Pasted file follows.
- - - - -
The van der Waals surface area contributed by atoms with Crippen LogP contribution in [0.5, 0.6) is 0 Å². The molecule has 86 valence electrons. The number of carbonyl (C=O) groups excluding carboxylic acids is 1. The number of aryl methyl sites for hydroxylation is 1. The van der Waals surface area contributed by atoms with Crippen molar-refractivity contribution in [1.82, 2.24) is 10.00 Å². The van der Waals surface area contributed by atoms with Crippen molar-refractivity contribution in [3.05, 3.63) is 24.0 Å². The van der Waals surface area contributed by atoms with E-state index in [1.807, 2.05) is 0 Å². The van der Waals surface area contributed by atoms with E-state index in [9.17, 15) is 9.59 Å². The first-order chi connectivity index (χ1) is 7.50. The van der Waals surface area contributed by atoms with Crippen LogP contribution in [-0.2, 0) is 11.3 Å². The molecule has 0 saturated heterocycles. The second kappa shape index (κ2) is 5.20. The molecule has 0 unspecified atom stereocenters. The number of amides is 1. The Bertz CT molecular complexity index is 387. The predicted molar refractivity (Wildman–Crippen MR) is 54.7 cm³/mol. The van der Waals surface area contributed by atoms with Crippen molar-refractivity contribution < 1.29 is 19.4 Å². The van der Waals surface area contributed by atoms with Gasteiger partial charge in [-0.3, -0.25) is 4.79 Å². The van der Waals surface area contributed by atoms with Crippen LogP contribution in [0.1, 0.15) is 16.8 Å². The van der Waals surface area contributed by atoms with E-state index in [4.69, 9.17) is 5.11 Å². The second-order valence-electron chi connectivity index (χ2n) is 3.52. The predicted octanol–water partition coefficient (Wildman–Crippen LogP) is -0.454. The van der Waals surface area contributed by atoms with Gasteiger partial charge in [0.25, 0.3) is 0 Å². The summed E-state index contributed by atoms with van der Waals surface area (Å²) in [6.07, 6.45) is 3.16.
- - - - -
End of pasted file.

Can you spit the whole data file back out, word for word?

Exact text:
The van der Waals surface area contributed by atoms with Crippen LogP contribution in [0.5, 0.6) is 0 Å². The molecule has 86 valence electrons. The number of carbonyl (C=O) groups excluding carboxylic acids is 1. The number of aryl methyl sites for hydroxylation is 1. The van der Waals surface area contributed by atoms with Crippen molar-refractivity contribution in [1.82, 2.24) is 10.00 Å². The van der Waals surface area contributed by atoms with Crippen molar-refractivity contribution in [3.05, 3.63) is 24.0 Å². The van der Waals surface area contributed by atoms with E-state index in [1.807, 2.05) is 0 Å². The van der Waals surface area contributed by atoms with E-state index in [9.17, 15) is 9.59 Å². The first-order chi connectivity index (χ1) is 7.50. The van der Waals surface area contributed by atoms with Crippen LogP contribution in [-0.2, 0) is 11.3 Å². The molecule has 0 saturated heterocycles. The second kappa shape index (κ2) is 5.20. The molecule has 0 unspecified atom stereocenters. The number of amides is 1. The Bertz CT molecular complexity index is 387. The predicted molar refractivity (Wildman–Crippen MR) is 54.7 cm³/mol. The van der Waals surface area contributed by atoms with Crippen molar-refractivity contribution < 1.29 is 19.4 Å². The van der Waals surface area contributed by atoms with Gasteiger partial charge in [-0.3, -0.25) is 4.79 Å². The van der Waals surface area contributed by atoms with Crippen LogP contribution in [0.1, 0.15) is 16.8 Å². The van der Waals surface area contributed by atoms with E-state index in [4.69, 9.17) is 5.11 Å². The second-order valence-electron chi connectivity index (χ2n) is 3.52. The predicted octanol–water partition coefficient (Wildman–Crippen LogP) is -0.454. The van der Waals surface area contributed by atoms with Gasteiger partial charge in [0.25, 0.3) is 0 Å². The summed E-state index contributed by atoms with van der Waals surface area (Å²) in [6.07, 6.45) is 3.16.